Vermont Medical Society adopts new resolutions, sets health care public policy priorities for 2013
The Vermont Medical Society has adopted policy resolutions that address a number of issues important to the state’s physicians, including the rising cost of care, medical liability reform, battling childhood obesity, and increasing usage of the Vermont Prescription Monitoring System. VMS members approved the resolutions during the organization’s 199th annual meeting held at Woodstock Inn in Woodstock, Vt.
“As physicians our overriding concern is that our patients have access to high-quality, affordable care,” said Norman Ward, M.D., VMS’ newly elected president. “Our membership strongly believes that the policy positions and concepts expressed in the resolutions we passed will help accomplish that goal.”
The resolutions will form the basis of the organization’s 2013 public policy efforts on behalf of its 2,000 physician members. The adopted resolutions were:
Physician Stewardship of Health Care – The resolution proposes, among other things, that VMS promote, and encourage Vermont specialty society chapters to endorse, Choosing Wisely, a new national effort that encourages physicians to identify five tests or procedures commonly used in their field whose necessity should be questioned and discussed. It is believed that VMS is only the second state medical society, after Colorado’s, to endorse the initiative. The resolution also calls to encourage using Choosing Wisely to develop comparisons between Vermont physicians and their peers regionally and nationally.
Cost of Medical Education – Citing the rising cost of undergraduate medical education as well as the oncoming shortage of physicians in Vermont, the resolution calls on VMS to work with various stakeholders, including the Green Mountain Care Board, Administration and General Assembly to address loan repayment and scholarship for medical education. Specific actions proposed by the resolution include evaluating the feasibility of changes to medical education in Vermont, increased loan repayment and support of innovative MD curriculum.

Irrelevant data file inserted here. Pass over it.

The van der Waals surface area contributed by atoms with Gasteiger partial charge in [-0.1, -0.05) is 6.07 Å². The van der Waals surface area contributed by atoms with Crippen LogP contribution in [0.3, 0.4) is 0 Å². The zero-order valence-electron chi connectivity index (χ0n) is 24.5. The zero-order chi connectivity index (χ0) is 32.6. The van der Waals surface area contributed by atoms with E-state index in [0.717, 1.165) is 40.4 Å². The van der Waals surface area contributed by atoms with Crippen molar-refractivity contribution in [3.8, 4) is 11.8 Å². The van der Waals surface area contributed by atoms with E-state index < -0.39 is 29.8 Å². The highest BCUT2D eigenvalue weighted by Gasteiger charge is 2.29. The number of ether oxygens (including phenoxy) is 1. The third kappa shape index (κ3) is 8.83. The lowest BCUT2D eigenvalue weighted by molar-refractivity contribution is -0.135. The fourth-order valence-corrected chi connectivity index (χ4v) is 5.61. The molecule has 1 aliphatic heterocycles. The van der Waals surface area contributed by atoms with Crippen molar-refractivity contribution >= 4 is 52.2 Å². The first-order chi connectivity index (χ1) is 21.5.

Collaboration Among Physicians and Other Health Care Professionals – Proposes that VMS work with the Administration, licensing authorities and professional associations to ensure passage of transparency legislation and/or regulations that require patients to be informed of health care professionals’ license type. Additionally, the resolution calls for VMS to work to increase inter-professional collaborative practice with other health care professionals and to seek an independent process to review scope of practice changes to ensure consistency with education and training.
Electronic Health Records (EHR) and the Physician/Patient Relationship – VMS will create an EHR working group to research the experience of Vermont physicians with respect to the impact of EHRs on their practices and report their findings to the VMS Council. The group will also propose recommendations for changes in the design, education and practical use of EHRs in order to increase their usefulness and reduce or eliminate any harm they do to the physician/patient relationship.